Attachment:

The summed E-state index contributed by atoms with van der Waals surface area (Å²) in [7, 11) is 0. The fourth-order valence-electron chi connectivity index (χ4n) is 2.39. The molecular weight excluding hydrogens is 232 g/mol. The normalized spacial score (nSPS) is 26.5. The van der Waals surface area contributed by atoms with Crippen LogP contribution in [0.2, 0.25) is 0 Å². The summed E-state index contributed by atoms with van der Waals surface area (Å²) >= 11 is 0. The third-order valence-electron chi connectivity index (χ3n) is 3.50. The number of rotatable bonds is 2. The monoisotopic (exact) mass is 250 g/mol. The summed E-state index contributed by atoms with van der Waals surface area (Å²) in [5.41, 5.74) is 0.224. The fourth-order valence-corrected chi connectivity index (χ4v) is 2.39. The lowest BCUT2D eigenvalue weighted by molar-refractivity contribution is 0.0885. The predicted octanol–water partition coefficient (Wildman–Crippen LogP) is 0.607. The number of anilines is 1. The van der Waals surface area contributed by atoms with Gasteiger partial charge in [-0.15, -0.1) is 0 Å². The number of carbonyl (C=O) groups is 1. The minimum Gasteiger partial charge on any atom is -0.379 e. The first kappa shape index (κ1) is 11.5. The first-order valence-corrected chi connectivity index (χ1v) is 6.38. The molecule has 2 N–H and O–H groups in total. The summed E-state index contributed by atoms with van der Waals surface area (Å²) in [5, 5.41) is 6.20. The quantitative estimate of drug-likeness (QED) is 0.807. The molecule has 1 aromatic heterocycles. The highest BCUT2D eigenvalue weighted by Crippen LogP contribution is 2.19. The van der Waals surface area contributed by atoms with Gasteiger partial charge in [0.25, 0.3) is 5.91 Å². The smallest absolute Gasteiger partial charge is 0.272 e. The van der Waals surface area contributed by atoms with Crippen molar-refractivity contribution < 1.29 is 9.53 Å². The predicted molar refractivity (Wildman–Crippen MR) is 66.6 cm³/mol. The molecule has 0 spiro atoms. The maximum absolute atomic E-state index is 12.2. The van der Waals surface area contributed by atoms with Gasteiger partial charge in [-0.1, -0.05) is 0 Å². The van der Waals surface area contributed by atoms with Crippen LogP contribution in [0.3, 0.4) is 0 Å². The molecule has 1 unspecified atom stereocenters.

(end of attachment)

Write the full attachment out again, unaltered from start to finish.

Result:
The summed E-state index contributed by atoms with van der Waals surface area (Å²) in [7, 11) is 0. The fourth-order valence-electron chi connectivity index (χ4n) is 2.39. The molecular weight excluding hydrogens is 232 g/mol. The normalized spacial score (nSPS) is 26.5. The van der Waals surface area contributed by atoms with Crippen LogP contribution in [0.2, 0.25) is 0 Å². The summed E-state index contributed by atoms with van der Waals surface area (Å²) >= 11 is 0. The third-order valence-electron chi connectivity index (χ3n) is 3.50. The number of rotatable bonds is 2. The monoisotopic (exact) mass is 250 g/mol. The summed E-state index contributed by atoms with van der Waals surface area (Å²) in [5.41, 5.74) is 0.224. The fourth-order valence-corrected chi connectivity index (χ4v) is 2.39. The lowest BCUT2D eigenvalue weighted by molar-refractivity contribution is 0.0885. The predicted octanol–water partition coefficient (Wildman–Crippen LogP) is 0.607. The number of anilines is 1. The van der Waals surface area contributed by atoms with Gasteiger partial charge in [-0.15, -0.1) is 0 Å². The number of carbonyl (C=O) groups is 1. The minimum Gasteiger partial charge on any atom is -0.379 e. The first kappa shape index (κ1) is 11.5. The first-order valence-corrected chi connectivity index (χ1v) is 6.38. The molecule has 2 N–H and O–H groups in total. The summed E-state index contributed by atoms with van der Waals surface area (Å²) in [5, 5.41) is 6.20. The quantitative estimate of drug-likeness (QED) is 0.807. The molecule has 1 aromatic heterocycles. The highest BCUT2D eigenvalue weighted by Crippen LogP contribution is 2.19. The van der Waals surface area contributed by atoms with Gasteiger partial charge in [0.25, 0.3) is 5.91 Å². The smallest absolute Gasteiger partial charge is 0.272 e. The van der Waals surface area contributed by atoms with Crippen molar-refractivity contribution < 1.29 is 9.53 Å². The predicted molar refractivity (Wildman–Crippen MR) is 66.6 cm³/mol. The molecule has 0 spiro atoms. The maximum absolute atomic E-state index is 12.2. The van der Waals surface area contributed by atoms with Gasteiger partial charge in [-0.1, -0.05) is 0 Å². The van der Waals surface area contributed by atoms with Crippen LogP contribution in [0.3, 0.4) is 0 Å². The molecule has 1 unspecified atom stereocenters.